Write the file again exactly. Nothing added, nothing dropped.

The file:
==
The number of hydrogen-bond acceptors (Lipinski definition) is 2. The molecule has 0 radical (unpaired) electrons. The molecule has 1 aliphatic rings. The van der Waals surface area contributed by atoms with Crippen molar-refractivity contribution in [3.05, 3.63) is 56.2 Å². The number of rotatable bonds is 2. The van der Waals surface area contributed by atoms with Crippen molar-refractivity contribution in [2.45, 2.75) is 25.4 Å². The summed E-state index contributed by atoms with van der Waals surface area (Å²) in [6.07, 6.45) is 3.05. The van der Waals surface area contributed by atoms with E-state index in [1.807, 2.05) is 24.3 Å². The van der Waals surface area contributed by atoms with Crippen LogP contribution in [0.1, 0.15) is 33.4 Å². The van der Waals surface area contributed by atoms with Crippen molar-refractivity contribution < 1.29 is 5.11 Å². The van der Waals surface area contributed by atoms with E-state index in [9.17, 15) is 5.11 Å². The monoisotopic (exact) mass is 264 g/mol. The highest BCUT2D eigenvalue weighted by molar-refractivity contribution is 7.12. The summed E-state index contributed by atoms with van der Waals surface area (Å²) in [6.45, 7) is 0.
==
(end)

The number of hydrogen-bond acceptors (Lipinski definition) is 2. The molecule has 0 radical (unpaired) electrons. The molecule has 1 aliphatic rings. The van der Waals surface area contributed by atoms with Crippen molar-refractivity contribution in [3.05, 3.63) is 56.2 Å². The number of rotatable bonds is 2. The van der Waals surface area contributed by atoms with Crippen molar-refractivity contribution in [2.45, 2.75) is 25.4 Å². The summed E-state index contributed by atoms with van der Waals surface area (Å²) in [6.07, 6.45) is 3.05. The van der Waals surface area contributed by atoms with E-state index in [1.807, 2.05) is 24.3 Å². The van der Waals surface area contributed by atoms with Crippen LogP contribution in [0.1, 0.15) is 33.4 Å². The van der Waals surface area contributed by atoms with Crippen molar-refractivity contribution < 1.29 is 5.11 Å². The van der Waals surface area contributed by atoms with E-state index in [9.17, 15) is 5.11 Å². The monoisotopic (exact) mass is 264 g/mol. The highest BCUT2D eigenvalue weighted by molar-refractivity contribution is 7.12. The summed E-state index contributed by atoms with van der Waals surface area (Å²) in [6.45, 7) is 0.